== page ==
At Rio's 'midnight' Olympics performance may suffer
By Stephen Eisenhammer
RIO DE JANEIRO (Reuters) - Rio de Janeiro may have a penchant for late-night parties, but scheduling of events past midnight at next year's Olympic Games could be a real test of endurance for the world's greatest athletes.
Academics and athletes fear the late hour could hinder performance and result in fewer world records and displays of athletic mastery at Rio 2016 as competitors struggle to adjust training and sleep patterns.
The schedule, partly the result of broadcast contracts, will see some swimming finals, beach volleyball and basketball matches run into the early hours. After media, warm down, drug testing and the taxi home, athletes might not be in bed until 3-4 am local time.
Athletics is also due to be held late, with finals finishing after 11 pm.
"It's going to be a challenge and could impact on times," said Marc Woods, a former British swimmer who won 12 Paralympic medals in five separate Games.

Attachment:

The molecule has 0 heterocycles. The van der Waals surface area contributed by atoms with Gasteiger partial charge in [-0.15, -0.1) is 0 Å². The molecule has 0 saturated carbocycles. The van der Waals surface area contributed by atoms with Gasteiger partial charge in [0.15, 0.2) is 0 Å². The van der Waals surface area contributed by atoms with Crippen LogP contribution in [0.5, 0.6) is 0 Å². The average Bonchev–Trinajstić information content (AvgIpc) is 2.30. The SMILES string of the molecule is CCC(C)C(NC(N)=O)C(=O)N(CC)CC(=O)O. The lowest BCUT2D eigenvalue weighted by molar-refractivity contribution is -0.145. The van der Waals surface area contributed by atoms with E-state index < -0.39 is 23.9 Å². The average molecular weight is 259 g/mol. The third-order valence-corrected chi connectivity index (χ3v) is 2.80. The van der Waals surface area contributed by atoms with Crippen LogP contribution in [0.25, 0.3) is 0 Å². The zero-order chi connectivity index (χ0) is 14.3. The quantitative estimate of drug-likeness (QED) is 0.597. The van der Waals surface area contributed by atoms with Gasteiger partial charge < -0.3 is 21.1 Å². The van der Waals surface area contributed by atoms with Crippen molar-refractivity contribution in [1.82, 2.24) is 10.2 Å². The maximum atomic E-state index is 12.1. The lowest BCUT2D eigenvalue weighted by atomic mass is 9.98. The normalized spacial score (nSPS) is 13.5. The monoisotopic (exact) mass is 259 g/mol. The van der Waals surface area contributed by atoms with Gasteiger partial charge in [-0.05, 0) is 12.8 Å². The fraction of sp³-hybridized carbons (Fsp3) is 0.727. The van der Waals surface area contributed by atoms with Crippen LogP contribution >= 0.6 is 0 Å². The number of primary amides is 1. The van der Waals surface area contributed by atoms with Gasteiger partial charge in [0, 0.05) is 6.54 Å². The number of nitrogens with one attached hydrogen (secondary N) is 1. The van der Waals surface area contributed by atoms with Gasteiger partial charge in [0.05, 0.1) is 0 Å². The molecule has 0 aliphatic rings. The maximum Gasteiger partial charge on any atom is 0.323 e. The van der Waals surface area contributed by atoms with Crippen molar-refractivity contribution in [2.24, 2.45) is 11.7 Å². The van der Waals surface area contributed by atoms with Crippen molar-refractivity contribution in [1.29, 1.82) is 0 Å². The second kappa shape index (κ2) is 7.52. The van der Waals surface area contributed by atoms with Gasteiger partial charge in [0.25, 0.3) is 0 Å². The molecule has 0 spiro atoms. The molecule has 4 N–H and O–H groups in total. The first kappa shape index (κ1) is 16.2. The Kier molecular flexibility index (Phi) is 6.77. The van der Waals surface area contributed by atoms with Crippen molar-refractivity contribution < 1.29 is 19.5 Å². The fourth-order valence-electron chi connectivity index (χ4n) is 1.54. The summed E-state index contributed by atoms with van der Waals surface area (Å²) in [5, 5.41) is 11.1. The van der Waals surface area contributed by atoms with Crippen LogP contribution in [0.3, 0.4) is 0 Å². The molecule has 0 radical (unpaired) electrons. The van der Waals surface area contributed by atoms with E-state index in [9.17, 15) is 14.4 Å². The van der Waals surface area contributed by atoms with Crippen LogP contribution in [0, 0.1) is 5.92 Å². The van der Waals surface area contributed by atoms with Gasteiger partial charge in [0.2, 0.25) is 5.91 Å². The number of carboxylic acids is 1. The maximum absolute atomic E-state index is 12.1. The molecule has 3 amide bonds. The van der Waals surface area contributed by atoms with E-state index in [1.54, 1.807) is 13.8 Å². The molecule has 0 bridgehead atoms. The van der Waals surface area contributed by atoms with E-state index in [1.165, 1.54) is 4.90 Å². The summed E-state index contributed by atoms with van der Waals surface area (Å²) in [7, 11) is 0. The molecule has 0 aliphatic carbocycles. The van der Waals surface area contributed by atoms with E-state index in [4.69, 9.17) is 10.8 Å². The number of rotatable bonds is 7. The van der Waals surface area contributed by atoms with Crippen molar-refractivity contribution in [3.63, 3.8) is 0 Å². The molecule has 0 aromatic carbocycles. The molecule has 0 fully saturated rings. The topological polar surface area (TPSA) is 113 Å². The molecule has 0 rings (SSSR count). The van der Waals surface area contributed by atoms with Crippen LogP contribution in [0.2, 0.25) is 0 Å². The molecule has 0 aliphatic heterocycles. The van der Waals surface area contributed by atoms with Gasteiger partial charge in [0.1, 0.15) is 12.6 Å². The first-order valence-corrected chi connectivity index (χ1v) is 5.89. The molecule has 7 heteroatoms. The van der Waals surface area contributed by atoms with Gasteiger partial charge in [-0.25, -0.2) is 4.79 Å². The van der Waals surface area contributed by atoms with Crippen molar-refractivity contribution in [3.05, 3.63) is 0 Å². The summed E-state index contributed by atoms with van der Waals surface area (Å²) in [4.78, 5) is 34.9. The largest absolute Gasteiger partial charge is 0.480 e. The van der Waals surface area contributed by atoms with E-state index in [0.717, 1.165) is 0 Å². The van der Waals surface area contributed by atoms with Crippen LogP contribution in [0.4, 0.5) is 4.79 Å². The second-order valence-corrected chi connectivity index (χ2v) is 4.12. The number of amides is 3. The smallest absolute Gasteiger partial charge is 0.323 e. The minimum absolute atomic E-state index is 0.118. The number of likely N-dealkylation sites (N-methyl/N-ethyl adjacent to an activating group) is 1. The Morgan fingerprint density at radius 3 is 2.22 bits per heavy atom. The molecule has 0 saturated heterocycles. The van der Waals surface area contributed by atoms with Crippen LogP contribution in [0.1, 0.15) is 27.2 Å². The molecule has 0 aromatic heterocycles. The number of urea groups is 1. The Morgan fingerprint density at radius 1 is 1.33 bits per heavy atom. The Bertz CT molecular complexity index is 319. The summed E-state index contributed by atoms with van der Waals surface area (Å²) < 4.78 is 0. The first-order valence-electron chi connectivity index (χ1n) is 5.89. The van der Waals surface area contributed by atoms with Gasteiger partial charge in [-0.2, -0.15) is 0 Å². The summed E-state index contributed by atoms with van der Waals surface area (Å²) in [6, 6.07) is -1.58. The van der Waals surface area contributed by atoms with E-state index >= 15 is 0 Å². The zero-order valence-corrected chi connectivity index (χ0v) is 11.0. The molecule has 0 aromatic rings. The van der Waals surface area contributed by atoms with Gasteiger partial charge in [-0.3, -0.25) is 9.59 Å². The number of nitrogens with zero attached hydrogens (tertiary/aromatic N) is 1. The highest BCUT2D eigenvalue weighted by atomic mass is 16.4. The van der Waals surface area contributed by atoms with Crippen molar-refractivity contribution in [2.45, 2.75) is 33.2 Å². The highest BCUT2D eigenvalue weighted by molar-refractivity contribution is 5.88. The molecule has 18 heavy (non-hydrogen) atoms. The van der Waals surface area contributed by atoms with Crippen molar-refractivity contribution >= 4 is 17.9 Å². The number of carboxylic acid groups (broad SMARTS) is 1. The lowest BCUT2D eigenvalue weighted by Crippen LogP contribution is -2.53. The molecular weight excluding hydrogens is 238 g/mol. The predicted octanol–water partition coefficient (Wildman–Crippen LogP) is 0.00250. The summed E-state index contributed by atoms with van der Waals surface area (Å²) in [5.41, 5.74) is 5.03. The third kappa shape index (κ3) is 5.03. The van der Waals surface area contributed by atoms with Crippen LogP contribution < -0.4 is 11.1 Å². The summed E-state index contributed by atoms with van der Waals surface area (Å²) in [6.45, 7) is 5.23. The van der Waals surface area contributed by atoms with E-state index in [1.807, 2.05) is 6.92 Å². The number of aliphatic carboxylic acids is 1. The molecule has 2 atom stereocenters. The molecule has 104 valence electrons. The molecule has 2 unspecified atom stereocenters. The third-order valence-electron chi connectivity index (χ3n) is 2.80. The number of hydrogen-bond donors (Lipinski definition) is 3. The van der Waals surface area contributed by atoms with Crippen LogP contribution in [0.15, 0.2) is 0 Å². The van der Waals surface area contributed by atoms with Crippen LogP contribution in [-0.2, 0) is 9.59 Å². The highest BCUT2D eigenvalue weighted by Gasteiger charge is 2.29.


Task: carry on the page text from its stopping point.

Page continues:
What will be the latest finals at an Olympics in recent memory has brought into focus the tension between sponsors, broadcasters and the sports they support and televise.
While viewing figures are vital for the funding of nearly all Olympic sports, athletes and fans have long expressed concern over the rising influence of television and advertisers.
"It kind of stinks. They're not really looking out for the athletes," said Dara Torres, a former U.S. swimmer who won 12 Olympic medals across five Games between 1984 and 2008. Continued...